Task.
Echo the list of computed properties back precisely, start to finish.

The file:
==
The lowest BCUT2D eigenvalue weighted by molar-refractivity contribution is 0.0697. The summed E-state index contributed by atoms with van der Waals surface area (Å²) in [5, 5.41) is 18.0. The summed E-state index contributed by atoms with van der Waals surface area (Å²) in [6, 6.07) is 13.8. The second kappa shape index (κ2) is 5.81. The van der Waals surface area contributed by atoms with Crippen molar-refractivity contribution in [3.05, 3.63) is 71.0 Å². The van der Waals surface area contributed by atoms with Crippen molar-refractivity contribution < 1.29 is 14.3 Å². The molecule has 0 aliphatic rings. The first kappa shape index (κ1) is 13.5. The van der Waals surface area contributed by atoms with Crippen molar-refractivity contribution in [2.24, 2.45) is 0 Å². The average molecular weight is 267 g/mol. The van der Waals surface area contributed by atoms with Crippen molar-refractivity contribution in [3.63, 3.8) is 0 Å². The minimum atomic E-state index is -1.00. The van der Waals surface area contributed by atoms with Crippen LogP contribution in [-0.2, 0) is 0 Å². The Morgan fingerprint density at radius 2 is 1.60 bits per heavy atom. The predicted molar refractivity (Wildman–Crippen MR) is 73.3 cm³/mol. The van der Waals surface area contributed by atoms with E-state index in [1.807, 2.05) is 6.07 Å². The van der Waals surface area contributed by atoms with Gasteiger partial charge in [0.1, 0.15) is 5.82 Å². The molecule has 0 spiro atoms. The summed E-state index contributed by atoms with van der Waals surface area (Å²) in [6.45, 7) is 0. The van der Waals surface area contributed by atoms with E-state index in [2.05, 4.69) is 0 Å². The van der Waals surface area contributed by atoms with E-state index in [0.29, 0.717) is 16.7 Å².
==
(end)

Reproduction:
The lowest BCUT2D eigenvalue weighted by molar-refractivity contribution is 0.0697. The summed E-state index contributed by atoms with van der Waals surface area (Å²) in [5, 5.41) is 18.0. The summed E-state index contributed by atoms with van der Waals surface area (Å²) in [6, 6.07) is 13.8. The second kappa shape index (κ2) is 5.81. The van der Waals surface area contributed by atoms with Crippen molar-refractivity contribution in [3.05, 3.63) is 71.0 Å². The van der Waals surface area contributed by atoms with Crippen molar-refractivity contribution < 1.29 is 14.3 Å². The molecule has 0 aliphatic rings. The first kappa shape index (κ1) is 13.5. The van der Waals surface area contributed by atoms with Crippen molar-refractivity contribution in [2.24, 2.45) is 0 Å². The average molecular weight is 267 g/mol. The van der Waals surface area contributed by atoms with Crippen molar-refractivity contribution in [3.63, 3.8) is 0 Å². The minimum atomic E-state index is -1.00. The van der Waals surface area contributed by atoms with Crippen LogP contribution in [-0.2, 0) is 0 Å². The Morgan fingerprint density at radius 2 is 1.60 bits per heavy atom. The predicted molar refractivity (Wildman–Crippen MR) is 73.3 cm³/mol. The van der Waals surface area contributed by atoms with E-state index in [1.807, 2.05) is 6.07 Å². The van der Waals surface area contributed by atoms with Gasteiger partial charge in [0.1, 0.15) is 5.82 Å². The molecule has 0 spiro atoms. The summed E-state index contributed by atoms with van der Waals surface area (Å²) in [6.45, 7) is 0. The van der Waals surface area contributed by atoms with E-state index in [2.05, 4.69) is 0 Å². The van der Waals surface area contributed by atoms with E-state index in [0.29, 0.717) is 16.7 Å².